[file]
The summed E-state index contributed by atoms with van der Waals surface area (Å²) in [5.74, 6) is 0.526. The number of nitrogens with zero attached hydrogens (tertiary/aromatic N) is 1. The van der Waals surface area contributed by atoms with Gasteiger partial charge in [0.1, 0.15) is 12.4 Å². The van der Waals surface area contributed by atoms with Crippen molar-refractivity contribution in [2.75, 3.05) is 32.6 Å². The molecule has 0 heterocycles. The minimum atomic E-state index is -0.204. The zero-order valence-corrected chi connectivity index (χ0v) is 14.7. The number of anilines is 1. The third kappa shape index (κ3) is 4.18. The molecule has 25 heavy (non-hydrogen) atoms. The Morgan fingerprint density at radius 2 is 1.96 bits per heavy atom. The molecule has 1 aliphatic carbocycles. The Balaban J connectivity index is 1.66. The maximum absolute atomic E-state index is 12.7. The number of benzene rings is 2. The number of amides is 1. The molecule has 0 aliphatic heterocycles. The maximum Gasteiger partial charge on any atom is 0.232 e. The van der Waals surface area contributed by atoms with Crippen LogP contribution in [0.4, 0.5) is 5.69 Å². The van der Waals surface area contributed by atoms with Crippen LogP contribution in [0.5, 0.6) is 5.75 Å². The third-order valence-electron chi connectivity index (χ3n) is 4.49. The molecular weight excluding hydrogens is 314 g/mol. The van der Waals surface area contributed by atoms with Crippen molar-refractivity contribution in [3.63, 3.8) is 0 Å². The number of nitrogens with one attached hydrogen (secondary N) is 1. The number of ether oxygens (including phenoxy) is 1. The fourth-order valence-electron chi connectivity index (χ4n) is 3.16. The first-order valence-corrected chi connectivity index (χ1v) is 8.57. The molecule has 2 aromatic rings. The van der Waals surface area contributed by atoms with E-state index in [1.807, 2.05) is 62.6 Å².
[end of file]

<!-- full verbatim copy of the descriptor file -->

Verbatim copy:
The summed E-state index contributed by atoms with van der Waals surface area (Å²) in [5.74, 6) is 0.526. The number of nitrogens with zero attached hydrogens (tertiary/aromatic N) is 1. The van der Waals surface area contributed by atoms with Gasteiger partial charge in [0.1, 0.15) is 12.4 Å². The van der Waals surface area contributed by atoms with Crippen molar-refractivity contribution in [2.75, 3.05) is 32.6 Å². The molecule has 0 heterocycles. The minimum atomic E-state index is -0.204. The zero-order valence-corrected chi connectivity index (χ0v) is 14.7. The number of anilines is 1. The third kappa shape index (κ3) is 4.18. The molecule has 25 heavy (non-hydrogen) atoms. The Morgan fingerprint density at radius 2 is 1.96 bits per heavy atom. The molecule has 1 aliphatic carbocycles. The Balaban J connectivity index is 1.66. The maximum absolute atomic E-state index is 12.7. The number of benzene rings is 2. The number of amides is 1. The molecule has 0 aliphatic heterocycles. The maximum Gasteiger partial charge on any atom is 0.232 e. The van der Waals surface area contributed by atoms with Crippen LogP contribution in [0.4, 0.5) is 5.69 Å². The van der Waals surface area contributed by atoms with Crippen LogP contribution in [0.5, 0.6) is 5.75 Å². The third-order valence-electron chi connectivity index (χ3n) is 4.49. The molecular weight excluding hydrogens is 314 g/mol. The van der Waals surface area contributed by atoms with Crippen molar-refractivity contribution in [3.63, 3.8) is 0 Å². The number of nitrogens with one attached hydrogen (secondary N) is 1. The number of ether oxygens (including phenoxy) is 1. The fourth-order valence-electron chi connectivity index (χ4n) is 3.16. The first-order valence-corrected chi connectivity index (χ1v) is 8.57. The molecule has 2 aromatic rings. The van der Waals surface area contributed by atoms with E-state index in [1.807, 2.05) is 62.6 Å².